It’s actually surprising that I haven’t already blogged about the college admission process. It seems to be the encompassing obsession of all high school upperclassmen and I thought it might be interesting to examine this critical period in the modern teen’s life through a literary perspective.

We begin with the student, the hero in our college quest. As explained in A Handbook of Critical Approaches to Literature, a hero typically “undertakes some long journey during which he or she must perform impossible tasks, battle with monsters, solve unanswerable riddles, and overcome insurmountable obstacles”. It may sound a little farfetched, but figuratively, a lot of this parallels the college admission process pretty eerily.

Impossible tasks: navigate the CommonApp, hunt down teachers for recommendations, visit schools all over the country

Battle with monsters: I’d definitely say that some interviewers are as intimidating as monsters (or we make them out to be mentally, at least)

Unanswerable riddles: What does an “optional” essay mean? Do I have to do it or not?

Insurmountable obstacles: After all of this, which school do I choose??

Fortunately, we usually have someone who satisfies the “Wise Old Man” archetype, first documented by psychologist Carl Jung. This person may be a guidance counselor, parent or teacher (or as in my case, some combination of the three).

Maybe our lives do follow certain mythological patterns, or maybe we’re just predisposed to see them, similar to the “wooden hawk” example described by mythologist Joseph Campbell. Either way, I think there’s something comforting in knowing that your journey ends by “saving the kingdom”, or in our case, going to the school where we’re meant to attend.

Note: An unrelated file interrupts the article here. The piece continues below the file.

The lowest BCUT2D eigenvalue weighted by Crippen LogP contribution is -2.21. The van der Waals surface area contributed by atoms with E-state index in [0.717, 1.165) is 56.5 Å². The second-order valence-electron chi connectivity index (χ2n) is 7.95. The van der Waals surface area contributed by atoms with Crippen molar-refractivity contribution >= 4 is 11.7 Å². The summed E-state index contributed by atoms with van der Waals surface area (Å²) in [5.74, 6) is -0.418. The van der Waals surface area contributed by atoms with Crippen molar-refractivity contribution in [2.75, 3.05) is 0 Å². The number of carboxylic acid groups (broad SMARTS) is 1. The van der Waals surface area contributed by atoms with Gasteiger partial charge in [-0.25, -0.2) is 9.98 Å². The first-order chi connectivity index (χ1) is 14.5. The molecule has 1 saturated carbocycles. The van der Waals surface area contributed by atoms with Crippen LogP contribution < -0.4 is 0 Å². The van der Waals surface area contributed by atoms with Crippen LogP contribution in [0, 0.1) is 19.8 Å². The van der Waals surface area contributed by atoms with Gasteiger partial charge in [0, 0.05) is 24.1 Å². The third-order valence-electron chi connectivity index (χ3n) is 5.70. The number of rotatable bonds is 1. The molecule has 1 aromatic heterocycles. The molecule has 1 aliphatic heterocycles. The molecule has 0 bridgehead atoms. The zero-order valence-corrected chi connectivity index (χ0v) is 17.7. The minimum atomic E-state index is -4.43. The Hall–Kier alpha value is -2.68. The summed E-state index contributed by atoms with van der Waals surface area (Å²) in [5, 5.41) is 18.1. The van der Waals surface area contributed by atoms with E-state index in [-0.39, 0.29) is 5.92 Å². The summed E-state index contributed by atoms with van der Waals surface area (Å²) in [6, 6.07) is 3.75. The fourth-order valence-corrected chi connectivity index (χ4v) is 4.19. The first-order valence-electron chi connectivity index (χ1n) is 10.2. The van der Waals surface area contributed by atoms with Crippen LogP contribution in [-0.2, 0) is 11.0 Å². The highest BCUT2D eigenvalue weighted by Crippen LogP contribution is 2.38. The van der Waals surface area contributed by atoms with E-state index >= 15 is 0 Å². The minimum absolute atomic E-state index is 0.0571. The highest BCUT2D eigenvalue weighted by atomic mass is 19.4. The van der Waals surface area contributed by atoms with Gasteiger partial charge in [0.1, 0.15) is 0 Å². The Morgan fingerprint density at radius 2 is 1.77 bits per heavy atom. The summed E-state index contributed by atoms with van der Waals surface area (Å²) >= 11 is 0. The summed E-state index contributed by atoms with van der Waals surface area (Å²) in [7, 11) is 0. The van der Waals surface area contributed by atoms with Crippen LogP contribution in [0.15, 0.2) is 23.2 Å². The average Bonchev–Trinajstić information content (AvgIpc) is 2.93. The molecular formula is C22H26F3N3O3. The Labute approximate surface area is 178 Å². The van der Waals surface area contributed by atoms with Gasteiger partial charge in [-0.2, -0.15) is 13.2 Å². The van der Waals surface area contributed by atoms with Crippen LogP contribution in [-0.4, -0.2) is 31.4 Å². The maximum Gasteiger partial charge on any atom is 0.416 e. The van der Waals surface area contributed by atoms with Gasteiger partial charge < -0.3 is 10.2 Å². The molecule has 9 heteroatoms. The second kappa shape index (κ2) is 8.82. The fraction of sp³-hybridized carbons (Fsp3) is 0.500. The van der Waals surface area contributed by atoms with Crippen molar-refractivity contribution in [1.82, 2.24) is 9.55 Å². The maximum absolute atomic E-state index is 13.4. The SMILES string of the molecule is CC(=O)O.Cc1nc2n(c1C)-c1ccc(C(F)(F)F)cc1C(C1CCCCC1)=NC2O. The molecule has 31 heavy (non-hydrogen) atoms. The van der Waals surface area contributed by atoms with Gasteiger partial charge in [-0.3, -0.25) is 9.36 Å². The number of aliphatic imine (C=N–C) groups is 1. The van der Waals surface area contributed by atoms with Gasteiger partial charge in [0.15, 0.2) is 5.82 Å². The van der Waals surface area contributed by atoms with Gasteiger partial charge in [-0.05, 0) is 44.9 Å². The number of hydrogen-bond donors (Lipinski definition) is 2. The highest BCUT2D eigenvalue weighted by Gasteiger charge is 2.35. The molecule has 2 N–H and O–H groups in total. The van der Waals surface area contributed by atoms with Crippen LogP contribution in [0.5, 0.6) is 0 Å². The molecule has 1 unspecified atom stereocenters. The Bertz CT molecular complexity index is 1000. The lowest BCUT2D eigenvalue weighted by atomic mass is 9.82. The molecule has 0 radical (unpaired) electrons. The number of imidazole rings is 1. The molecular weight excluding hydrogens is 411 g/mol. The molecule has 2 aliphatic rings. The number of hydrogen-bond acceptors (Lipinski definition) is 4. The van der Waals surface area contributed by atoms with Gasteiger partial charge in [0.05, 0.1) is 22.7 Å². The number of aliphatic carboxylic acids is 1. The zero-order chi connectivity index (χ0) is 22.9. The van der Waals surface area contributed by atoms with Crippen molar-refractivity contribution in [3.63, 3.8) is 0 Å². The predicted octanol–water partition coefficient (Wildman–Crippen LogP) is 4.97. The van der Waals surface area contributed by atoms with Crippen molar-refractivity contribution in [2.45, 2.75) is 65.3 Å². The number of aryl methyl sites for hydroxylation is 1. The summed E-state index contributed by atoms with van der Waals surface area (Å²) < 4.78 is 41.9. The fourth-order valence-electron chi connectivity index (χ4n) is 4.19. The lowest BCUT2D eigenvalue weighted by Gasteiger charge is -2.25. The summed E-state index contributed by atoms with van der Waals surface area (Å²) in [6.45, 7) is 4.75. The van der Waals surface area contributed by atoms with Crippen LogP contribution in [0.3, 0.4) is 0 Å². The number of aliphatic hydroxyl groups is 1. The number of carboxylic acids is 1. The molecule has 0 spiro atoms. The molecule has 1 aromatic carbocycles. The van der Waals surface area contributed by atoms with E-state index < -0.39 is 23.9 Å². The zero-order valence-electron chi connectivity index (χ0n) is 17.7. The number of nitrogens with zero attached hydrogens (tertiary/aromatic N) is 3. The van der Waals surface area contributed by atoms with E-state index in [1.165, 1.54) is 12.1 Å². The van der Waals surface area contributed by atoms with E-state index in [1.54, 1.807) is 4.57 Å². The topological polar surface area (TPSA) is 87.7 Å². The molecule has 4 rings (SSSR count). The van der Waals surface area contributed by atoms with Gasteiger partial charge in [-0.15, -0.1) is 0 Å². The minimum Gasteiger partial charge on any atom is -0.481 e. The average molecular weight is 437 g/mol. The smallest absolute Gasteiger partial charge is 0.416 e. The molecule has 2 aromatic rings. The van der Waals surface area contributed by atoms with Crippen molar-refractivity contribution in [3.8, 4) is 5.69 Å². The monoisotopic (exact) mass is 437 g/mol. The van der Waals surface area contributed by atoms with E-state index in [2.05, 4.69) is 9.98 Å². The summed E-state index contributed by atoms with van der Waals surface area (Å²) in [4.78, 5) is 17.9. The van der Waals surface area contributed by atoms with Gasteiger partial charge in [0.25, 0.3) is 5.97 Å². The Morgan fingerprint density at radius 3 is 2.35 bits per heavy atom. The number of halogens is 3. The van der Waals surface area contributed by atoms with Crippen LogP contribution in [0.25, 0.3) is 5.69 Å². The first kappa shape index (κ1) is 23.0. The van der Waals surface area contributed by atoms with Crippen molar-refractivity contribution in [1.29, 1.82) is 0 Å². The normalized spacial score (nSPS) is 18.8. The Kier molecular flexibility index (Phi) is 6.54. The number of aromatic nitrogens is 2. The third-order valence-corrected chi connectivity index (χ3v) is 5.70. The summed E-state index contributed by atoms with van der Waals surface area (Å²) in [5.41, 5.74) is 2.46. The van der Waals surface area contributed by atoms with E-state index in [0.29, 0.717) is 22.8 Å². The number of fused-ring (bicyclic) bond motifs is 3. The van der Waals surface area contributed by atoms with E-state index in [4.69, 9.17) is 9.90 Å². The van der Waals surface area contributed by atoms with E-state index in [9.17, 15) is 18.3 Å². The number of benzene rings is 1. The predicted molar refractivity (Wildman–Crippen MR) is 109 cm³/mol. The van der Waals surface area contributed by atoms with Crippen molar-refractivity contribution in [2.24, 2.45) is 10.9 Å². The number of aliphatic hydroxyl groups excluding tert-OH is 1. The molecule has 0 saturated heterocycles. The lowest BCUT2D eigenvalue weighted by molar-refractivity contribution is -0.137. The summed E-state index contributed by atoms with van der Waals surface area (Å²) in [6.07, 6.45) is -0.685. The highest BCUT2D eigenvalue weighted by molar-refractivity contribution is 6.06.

Monday, February 28, 2011

It Ain't Over 'Til the Fat Cowgirl Sings

Last Friday, I attended a fantastic cultural event that let me to experience an interesting psychological phenomenon. My aunt took me to the Lyric Opera of Chicago as an early graduation gift and we saw The Girl of the Golden West. At first, I was quite confused on why we were seeing something Western in a arena usually reserved for the Renaissance works of opera written in flowery romance languages, but then my aunt explained that this opera was the Italian librettist Giacomo Puccini’s idea of the Wild Wild West. Thus, we enjoyed a three-hour production of cowboys, bandits and native Americans singing in Italian (with subtitles helpfully provided on a large screen).

I later discovered the term for the slight awkwardness produced by this culture clash: cognitive dissonance. As an American, it was somewhat jarring to see cowboys belting out arias and a name drop like “Jack” or “Johnson” amid Italian dialogue.

However, there are many operas where the subject matter does not match the language in which it is written, but the dissonance is less noticeable. One example is Aida: set in Egypt, written in Italian, based on the writings of a Frenchman This led me to contemplate why this opera seemed more dissonant as well as what the values of these operas are.